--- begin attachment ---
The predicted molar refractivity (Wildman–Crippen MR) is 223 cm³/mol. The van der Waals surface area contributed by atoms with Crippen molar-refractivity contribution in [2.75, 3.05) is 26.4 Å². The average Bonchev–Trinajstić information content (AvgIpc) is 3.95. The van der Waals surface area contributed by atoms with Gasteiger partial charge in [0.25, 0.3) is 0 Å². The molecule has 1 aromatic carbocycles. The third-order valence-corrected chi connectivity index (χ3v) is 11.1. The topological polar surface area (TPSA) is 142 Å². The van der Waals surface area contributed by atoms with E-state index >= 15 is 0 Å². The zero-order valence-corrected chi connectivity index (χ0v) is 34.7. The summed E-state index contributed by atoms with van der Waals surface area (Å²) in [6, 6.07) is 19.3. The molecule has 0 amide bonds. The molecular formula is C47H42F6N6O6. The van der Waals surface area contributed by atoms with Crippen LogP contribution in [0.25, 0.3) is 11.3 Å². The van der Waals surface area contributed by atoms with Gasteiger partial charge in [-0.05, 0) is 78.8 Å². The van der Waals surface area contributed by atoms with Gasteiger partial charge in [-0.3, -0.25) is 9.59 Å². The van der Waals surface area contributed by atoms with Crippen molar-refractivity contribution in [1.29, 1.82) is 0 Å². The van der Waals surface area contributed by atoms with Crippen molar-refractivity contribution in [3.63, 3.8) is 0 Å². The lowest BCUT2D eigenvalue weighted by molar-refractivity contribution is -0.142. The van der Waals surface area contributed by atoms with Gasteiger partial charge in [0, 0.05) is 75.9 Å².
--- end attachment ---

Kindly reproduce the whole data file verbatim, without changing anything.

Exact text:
The predicted molar refractivity (Wildman–Crippen MR) is 223 cm³/mol. The van der Waals surface area contributed by atoms with Crippen molar-refractivity contribution in [2.75, 3.05) is 26.4 Å². The average Bonchev–Trinajstić information content (AvgIpc) is 3.95. The van der Waals surface area contributed by atoms with Gasteiger partial charge in [0.25, 0.3) is 0 Å². The molecule has 1 aromatic carbocycles. The third-order valence-corrected chi connectivity index (χ3v) is 11.1. The topological polar surface area (TPSA) is 142 Å². The van der Waals surface area contributed by atoms with E-state index >= 15 is 0 Å². The zero-order valence-corrected chi connectivity index (χ0v) is 34.7. The summed E-state index contributed by atoms with van der Waals surface area (Å²) in [6, 6.07) is 19.3. The molecule has 0 amide bonds. The molecular formula is C47H42F6N6O6. The van der Waals surface area contributed by atoms with Crippen LogP contribution in [0.25, 0.3) is 11.3 Å². The van der Waals surface area contributed by atoms with Gasteiger partial charge in [-0.05, 0) is 78.8 Å². The van der Waals surface area contributed by atoms with Gasteiger partial charge in [-0.3, -0.25) is 9.59 Å². The van der Waals surface area contributed by atoms with Crippen molar-refractivity contribution in [1.29, 1.82) is 0 Å². The van der Waals surface area contributed by atoms with Crippen molar-refractivity contribution in [3.63, 3.8) is 0 Å². The lowest BCUT2D eigenvalue weighted by molar-refractivity contribution is -0.142. The van der Waals surface area contributed by atoms with Gasteiger partial charge in [0, 0.05) is 75.9 Å².